Other Medicare coverage and policy changes for low-tech services ought to be considered that will help people stay as well as possible as long as possible – and in the community. This is not only good common sense and good for the individual, it would also help lower health care costs by reducing the need for higher cost care.  Examples of these kinds of services, currently lacking Medicare coverage include:

  • Coverage for annual physicals and preventive care that meets contemporary standards of care;
  • Coverage for home health aide care for people who need these hands-on services in order to live at home, but do not need regular nursing or physical or speech therapy;
  • Coverage for quality discharge planning for individuals leaving a hospital for community care, home health care, or nursing home care, including post discharge monitoring to ensure the intended follow-up care is actually provided
  • Coverage for basic dental care, including an annual check-up;
  • Consistent coverage, as required by law, for on-going therapy and nursing services to maintain the function of people with chronic conditions.

The standard for any health care program should be what’s best for its beneficiaries and what’s most cost-effective for taxpayers. Until it was privatized, Medicare met that standard; it worked well for older people and people with disabilities, and it was cost effective for taxpayers. Medicare should be improved again to offer access to necessary care in the most cost-efficient manner possible.

April 22, 2009 at 8:23 pm Leave a comment

Health Care Reformers Should Learn from Medicare

President Obama’s March 5th Health Care Summit was a welcome step towards enacting health care reform. Hopefully, this kind of inclusive engagement will allow different interests to coalesce and commit to ensuring that all Americans have health care coverage. Unfortunately, recent reports about plans for healthcare reform indicate that we may be about to repeat past mistakes – to the detriment of people needing care and of taxpayers.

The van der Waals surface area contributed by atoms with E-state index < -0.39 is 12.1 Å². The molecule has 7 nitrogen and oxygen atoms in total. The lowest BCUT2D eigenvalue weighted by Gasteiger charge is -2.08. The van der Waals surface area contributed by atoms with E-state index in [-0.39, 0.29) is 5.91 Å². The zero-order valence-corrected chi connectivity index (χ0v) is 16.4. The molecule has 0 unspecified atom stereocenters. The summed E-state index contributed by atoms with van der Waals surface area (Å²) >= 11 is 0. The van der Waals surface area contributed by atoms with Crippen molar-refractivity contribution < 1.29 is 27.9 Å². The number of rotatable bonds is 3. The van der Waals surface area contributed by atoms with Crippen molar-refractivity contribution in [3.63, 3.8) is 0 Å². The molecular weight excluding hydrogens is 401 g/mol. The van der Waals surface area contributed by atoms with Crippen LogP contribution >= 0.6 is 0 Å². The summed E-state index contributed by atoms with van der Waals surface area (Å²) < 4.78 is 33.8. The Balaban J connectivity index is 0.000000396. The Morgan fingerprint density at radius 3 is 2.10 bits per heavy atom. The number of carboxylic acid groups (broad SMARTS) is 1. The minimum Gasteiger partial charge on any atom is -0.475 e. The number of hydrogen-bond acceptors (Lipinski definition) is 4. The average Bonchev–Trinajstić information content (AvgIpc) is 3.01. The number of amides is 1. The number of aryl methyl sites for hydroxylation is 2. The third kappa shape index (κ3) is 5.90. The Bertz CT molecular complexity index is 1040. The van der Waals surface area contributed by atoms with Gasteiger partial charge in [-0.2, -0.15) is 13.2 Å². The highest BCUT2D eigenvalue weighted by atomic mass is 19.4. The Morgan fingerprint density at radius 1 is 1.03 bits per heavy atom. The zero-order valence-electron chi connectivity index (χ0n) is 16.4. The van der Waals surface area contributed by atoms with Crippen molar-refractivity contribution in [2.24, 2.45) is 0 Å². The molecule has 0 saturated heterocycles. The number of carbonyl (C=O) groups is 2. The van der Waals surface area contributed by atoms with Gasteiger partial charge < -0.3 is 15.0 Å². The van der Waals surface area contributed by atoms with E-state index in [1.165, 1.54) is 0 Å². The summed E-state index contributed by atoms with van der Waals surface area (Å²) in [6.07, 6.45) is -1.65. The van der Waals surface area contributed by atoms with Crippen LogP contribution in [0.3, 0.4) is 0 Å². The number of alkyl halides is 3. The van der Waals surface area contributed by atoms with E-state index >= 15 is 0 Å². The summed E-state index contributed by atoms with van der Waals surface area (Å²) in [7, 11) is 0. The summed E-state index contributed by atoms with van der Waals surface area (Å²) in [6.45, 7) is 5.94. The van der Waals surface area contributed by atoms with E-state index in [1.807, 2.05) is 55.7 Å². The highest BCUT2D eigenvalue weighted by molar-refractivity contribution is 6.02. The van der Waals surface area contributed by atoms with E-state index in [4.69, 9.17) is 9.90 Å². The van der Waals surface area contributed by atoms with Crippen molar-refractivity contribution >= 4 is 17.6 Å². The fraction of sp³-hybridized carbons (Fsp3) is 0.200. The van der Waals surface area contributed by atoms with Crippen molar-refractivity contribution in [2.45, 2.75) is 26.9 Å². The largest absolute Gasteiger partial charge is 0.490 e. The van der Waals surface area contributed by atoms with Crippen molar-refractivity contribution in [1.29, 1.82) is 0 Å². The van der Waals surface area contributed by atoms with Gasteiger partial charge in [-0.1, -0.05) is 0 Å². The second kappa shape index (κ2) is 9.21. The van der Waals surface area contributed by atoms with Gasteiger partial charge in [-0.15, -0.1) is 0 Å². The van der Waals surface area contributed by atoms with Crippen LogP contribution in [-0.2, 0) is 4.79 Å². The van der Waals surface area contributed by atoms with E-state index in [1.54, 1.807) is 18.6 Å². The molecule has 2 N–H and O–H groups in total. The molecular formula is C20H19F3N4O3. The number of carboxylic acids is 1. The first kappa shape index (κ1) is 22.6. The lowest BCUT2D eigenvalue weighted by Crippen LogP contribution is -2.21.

As the discussions regarding health care reform continue, and decisions are made, the Center for Medicare Advocacy reminds policy-makers that Medicare, the country’s only experiment with national health insurance, has a lot to teach about how best to provide health care coverage for all.

For over 40 years, until it was morphed into a system of expensive private plans in 2003, Medicare was a resoundingly successful public/private partnership. Before Medicare began in 1965, half of all older people had no health insurance and nearly 35% lived in poverty. Today, poverty among older people has dropped by two-thirds and the vast majority of Americans over 65 and people with significant disabilities have Medicare health insurance.

The Center for Medicare Advocacy urges reformers to develop a public option in any final health care legislation. With some updating and adjustments, the public/private partnership of the traditional Medicare program could serve as that option. President Obama, Congress, and those who are able to participate in serious efforts to reform health care coverage should look to the lessons from Medicare Parts C and D. Let’s not repeat the mistakes made in those programs – specifically, the enormous complexity and excessive costs resulting from multiple private plans. People want choices of health care providers, not health insurance plans.

Reformers should learn from Medicare’s past and present. Medicare Parts C and D moved Medicare much too aggressively toward private plans, alienating and confusing many beneficiaries, costing taxpayers billions of unnecessary dollars, and threatening Medicare’s viability.

Rather than repeating those errors on a grand scale, we should look instead to traditional Medicare which balances a public program with a private claims processing infrastructure. That is a reasonable model for a national health plan. The traditional Medicare program – with the addition of a cap on out-of pocket spending and phased in coverage for coordinated care, dental, vision, hearing services and long-term care – could serve as the basis for a national health plan.

The standard for any health care program should be what’s best for its beneficiaries and what’s most cost-effective for taxpayers. Until it was privatized, Medicare met that standard; it worked well for older people and people with disabilities, and it was cost effective for taxpayers. A Medicare model with appropriate fine-tuning could also work to provide health care for all Americans.

April 22, 2009 at 8:20 pm 2 comments